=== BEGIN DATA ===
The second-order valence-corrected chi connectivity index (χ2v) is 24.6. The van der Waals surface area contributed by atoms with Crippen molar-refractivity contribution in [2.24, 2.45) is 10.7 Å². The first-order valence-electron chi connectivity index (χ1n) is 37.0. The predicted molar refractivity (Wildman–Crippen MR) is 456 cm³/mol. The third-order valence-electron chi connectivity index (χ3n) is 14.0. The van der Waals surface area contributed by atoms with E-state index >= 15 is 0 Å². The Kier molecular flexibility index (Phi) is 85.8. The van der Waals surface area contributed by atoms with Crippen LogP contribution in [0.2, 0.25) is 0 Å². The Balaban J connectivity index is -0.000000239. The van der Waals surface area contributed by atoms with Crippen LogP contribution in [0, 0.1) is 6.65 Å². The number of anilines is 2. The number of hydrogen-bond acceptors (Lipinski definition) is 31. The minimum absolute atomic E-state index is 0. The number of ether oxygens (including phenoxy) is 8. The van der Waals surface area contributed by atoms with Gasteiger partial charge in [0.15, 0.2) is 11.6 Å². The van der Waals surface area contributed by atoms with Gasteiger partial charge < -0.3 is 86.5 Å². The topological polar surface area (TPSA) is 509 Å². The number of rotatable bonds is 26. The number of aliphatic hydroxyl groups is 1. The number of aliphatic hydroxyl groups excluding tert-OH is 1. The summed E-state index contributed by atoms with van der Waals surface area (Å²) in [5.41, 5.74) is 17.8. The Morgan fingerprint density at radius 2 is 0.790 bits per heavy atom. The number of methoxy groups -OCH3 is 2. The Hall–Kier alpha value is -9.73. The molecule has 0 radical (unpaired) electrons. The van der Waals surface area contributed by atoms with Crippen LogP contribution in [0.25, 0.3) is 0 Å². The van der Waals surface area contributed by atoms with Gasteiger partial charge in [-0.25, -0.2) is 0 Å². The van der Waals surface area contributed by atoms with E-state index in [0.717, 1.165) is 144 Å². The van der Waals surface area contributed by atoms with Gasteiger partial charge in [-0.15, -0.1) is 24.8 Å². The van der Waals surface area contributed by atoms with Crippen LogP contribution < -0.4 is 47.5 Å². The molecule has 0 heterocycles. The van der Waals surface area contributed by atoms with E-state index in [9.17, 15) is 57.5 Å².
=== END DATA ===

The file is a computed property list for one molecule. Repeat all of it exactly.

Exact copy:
The second-order valence-corrected chi connectivity index (χ2v) is 24.6. The van der Waals surface area contributed by atoms with Crippen molar-refractivity contribution in [2.24, 2.45) is 10.7 Å². The first-order valence-electron chi connectivity index (χ1n) is 37.0. The predicted molar refractivity (Wildman–Crippen MR) is 456 cm³/mol. The third-order valence-electron chi connectivity index (χ3n) is 14.0. The van der Waals surface area contributed by atoms with E-state index >= 15 is 0 Å². The Kier molecular flexibility index (Phi) is 85.8. The van der Waals surface area contributed by atoms with Crippen LogP contribution in [0.2, 0.25) is 0 Å². The Balaban J connectivity index is -0.000000239. The van der Waals surface area contributed by atoms with Crippen LogP contribution in [0, 0.1) is 6.65 Å². The number of anilines is 2. The number of hydrogen-bond acceptors (Lipinski definition) is 31. The minimum absolute atomic E-state index is 0. The number of ether oxygens (including phenoxy) is 8. The van der Waals surface area contributed by atoms with Gasteiger partial charge in [0.15, 0.2) is 11.6 Å². The van der Waals surface area contributed by atoms with Gasteiger partial charge < -0.3 is 86.5 Å². The topological polar surface area (TPSA) is 509 Å². The number of rotatable bonds is 26. The number of aliphatic hydroxyl groups is 1. The number of aliphatic hydroxyl groups excluding tert-OH is 1. The summed E-state index contributed by atoms with van der Waals surface area (Å²) in [5.41, 5.74) is 17.8. The Morgan fingerprint density at radius 2 is 0.790 bits per heavy atom. The number of methoxy groups -OCH3 is 2. The Hall–Kier alpha value is -9.73. The molecule has 0 radical (unpaired) electrons. The van der Waals surface area contributed by atoms with Crippen LogP contribution in [0.25, 0.3) is 0 Å². The van der Waals surface area contributed by atoms with Gasteiger partial charge in [-0.25, -0.2) is 0 Å². The van der Waals surface area contributed by atoms with E-state index in [0.717, 1.165) is 144 Å². The van der Waals surface area contributed by atoms with Gasteiger partial charge in [-0.15, -0.1) is 24.8 Å². The van der Waals surface area contributed by atoms with Crippen LogP contribution < -0.4 is 47.5 Å². The molecule has 0 heterocycles. The van der Waals surface area contributed by atoms with E-state index in [9.17, 15) is 57.5 Å².